PARAMEDICS from across Gippsland and as far afield as Sunbury banded together in Sale on Friday to rally and march in the fight for better wages and conditions.
Nurses and members of the community joined the march in solidarity, with the crowd of 100 gaining plenty of attention as they marched down Macalister St, with Sale College students gathering at windows to watch on.
The march, conducted with a police escort, progressed down Raymond St before gathering in the clocktower mall and descending on the office of deputy premier and Gippsland South MLA Peter Ryan, where an open letter to Mr Ryan was presented.
Union delegate Bernard Goss said the ambulance service was in crisis, with ambulances ramped at hospitals and shifts left unfilled.
Mr Goss called for more ambulances to be put on the road.
“You hear the government say we are putting on new paramedics.
“That might be true, but the trouble is there’s more than 280 paramedics that have actually left the service,” Mr Goss said.
“The only way we are going to cover these jobs is put more ambulances on the road and more staff to staff them.
“In a lot of areas, we are still working rosters that were designed 30 years ago when the workload was a lot less.
“There is no system to replace the ambulances taken out of the area to actually cover the public and we should be enraged about it.
“Don’t be fooled, Sale itself can be left unattended for hours at a time.”
Mr Goss said loss of experience meant students just out of university were often called on to work together, and said the government was refusing to negotiate in good faith.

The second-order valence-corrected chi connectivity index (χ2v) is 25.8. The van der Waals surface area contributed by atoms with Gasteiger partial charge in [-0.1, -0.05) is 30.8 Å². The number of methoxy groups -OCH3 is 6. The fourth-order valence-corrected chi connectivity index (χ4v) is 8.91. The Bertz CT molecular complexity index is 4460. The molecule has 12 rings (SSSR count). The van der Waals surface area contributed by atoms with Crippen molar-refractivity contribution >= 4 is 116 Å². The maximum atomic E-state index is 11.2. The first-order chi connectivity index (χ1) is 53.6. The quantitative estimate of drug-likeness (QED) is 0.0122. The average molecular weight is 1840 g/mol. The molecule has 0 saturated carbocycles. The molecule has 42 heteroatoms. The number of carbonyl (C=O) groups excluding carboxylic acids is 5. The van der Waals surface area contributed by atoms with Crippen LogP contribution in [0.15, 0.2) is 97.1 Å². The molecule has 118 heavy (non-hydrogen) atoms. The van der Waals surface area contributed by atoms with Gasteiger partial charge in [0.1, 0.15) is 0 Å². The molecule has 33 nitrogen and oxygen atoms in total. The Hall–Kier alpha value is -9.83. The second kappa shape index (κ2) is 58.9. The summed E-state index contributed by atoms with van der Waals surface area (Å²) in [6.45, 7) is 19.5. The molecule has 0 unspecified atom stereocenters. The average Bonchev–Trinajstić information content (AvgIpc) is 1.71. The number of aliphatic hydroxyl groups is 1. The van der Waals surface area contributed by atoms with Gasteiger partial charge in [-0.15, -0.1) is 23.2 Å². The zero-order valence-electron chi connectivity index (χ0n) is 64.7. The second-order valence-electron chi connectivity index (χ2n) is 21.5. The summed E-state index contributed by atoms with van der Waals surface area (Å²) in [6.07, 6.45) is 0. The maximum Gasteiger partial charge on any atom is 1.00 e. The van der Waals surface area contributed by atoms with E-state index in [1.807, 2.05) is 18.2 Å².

“Both the ambulance service and the government are pretty much refusing to negotiate any further, so we are at a stalemate,” he said.
“Basically we are trying to get a substantial result because Victorians are pretty much the highest trained and we are actually the lowest paid.
“In other states of Australia, they’re something like $23,000 to $25,000 more than us, so we are after pay parity if we can get it.
“The latest offer we have received, equates to $1 a week.
“Our enterprise bargaining has been going on since August.
“The government doesn’t want to negotiate in good faith.”
Mr Goss implored the public to get behind the cause and write to Mr Ryan.
“They want to reduce our annual leave, they want to reduce our sick leave,” he said.
“We work in a highly stressful job.
“We might not be stressed every day, but the requirements of us, knowing our drugs, protocols and driving in emergency situations, turning up at people’s houses that can be violent, abusive — we need those holidays and we need that sick leave.”
General secretary for Ambulance Employees Australia Steve McGhie said code red (lights and sirens) response times were the worst they had been, with ambulances ramped at hospitals for 13,000 hours a year.
He said every key performance indicator had gone backwards since the Coalition came to government.
“That equates to 18 ambulances being off the road for every hour, every day of the year,” Mr McGhie said.
“No wonder they can’t meet their response times.
“Yes, it is enterprise bargaining for better wages and conditions for paramedics, and the reason for that is we need all these paramedics here to still be here in three year’s time, and we need a lot more of them in three year’s time because the demand is growing at seven per cent per annum.
“(The) population’s getting older, we’re spreading out further, so we need a lot more ambulances, a lot more paramedics, a lot more ambulance stations and if we don’t fix up the wages and conditions, our projection is we are going to lose something like 1500 paramedics in the next five years out of the industry.
“If that happens, we won’t have an ambulance service.”